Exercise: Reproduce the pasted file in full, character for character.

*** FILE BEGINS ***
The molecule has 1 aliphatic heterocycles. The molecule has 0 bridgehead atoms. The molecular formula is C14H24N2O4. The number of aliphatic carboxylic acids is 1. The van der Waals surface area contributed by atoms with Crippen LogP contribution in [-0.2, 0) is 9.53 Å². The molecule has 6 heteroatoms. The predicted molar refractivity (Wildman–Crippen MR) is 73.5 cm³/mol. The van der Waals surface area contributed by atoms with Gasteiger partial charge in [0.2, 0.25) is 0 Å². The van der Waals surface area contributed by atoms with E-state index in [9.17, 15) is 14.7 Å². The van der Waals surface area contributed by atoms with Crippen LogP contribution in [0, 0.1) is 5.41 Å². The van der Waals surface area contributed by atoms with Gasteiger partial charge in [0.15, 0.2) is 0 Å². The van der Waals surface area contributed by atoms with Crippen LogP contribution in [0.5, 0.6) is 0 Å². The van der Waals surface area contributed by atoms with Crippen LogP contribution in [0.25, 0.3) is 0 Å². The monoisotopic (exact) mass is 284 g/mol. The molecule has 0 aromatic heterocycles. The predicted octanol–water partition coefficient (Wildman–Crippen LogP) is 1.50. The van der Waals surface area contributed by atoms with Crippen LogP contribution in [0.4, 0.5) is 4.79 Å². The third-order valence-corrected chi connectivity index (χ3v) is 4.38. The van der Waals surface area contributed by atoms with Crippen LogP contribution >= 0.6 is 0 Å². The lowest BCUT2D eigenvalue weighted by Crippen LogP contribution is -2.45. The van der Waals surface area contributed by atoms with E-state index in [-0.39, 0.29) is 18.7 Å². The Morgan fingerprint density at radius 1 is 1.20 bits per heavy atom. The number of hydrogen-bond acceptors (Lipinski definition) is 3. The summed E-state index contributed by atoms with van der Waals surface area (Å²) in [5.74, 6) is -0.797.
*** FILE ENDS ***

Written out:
The molecule has 1 aliphatic heterocycles. The molecule has 0 bridgehead atoms. The molecular formula is C14H24N2O4. The number of aliphatic carboxylic acids is 1. The van der Waals surface area contributed by atoms with Crippen LogP contribution in [-0.2, 0) is 9.53 Å². The molecule has 6 heteroatoms. The predicted molar refractivity (Wildman–Crippen MR) is 73.5 cm³/mol. The van der Waals surface area contributed by atoms with Gasteiger partial charge in [0.2, 0.25) is 0 Å². The van der Waals surface area contributed by atoms with E-state index in [9.17, 15) is 14.7 Å². The van der Waals surface area contributed by atoms with Crippen LogP contribution in [0, 0.1) is 5.41 Å². The van der Waals surface area contributed by atoms with Gasteiger partial charge in [0.15, 0.2) is 0 Å². The van der Waals surface area contributed by atoms with Crippen LogP contribution in [0.5, 0.6) is 0 Å². The van der Waals surface area contributed by atoms with Crippen LogP contribution in [0.25, 0.3) is 0 Å². The monoisotopic (exact) mass is 284 g/mol. The molecule has 0 aromatic heterocycles. The predicted octanol–water partition coefficient (Wildman–Crippen LogP) is 1.50. The van der Waals surface area contributed by atoms with Crippen LogP contribution in [0.4, 0.5) is 4.79 Å². The third-order valence-corrected chi connectivity index (χ3v) is 4.38. The van der Waals surface area contributed by atoms with Crippen LogP contribution >= 0.6 is 0 Å². The lowest BCUT2D eigenvalue weighted by Crippen LogP contribution is -2.45. The van der Waals surface area contributed by atoms with E-state index in [-0.39, 0.29) is 18.7 Å². The Morgan fingerprint density at radius 1 is 1.20 bits per heavy atom. The number of hydrogen-bond acceptors (Lipinski definition) is 3. The summed E-state index contributed by atoms with van der Waals surface area (Å²) in [5.74, 6) is -0.797.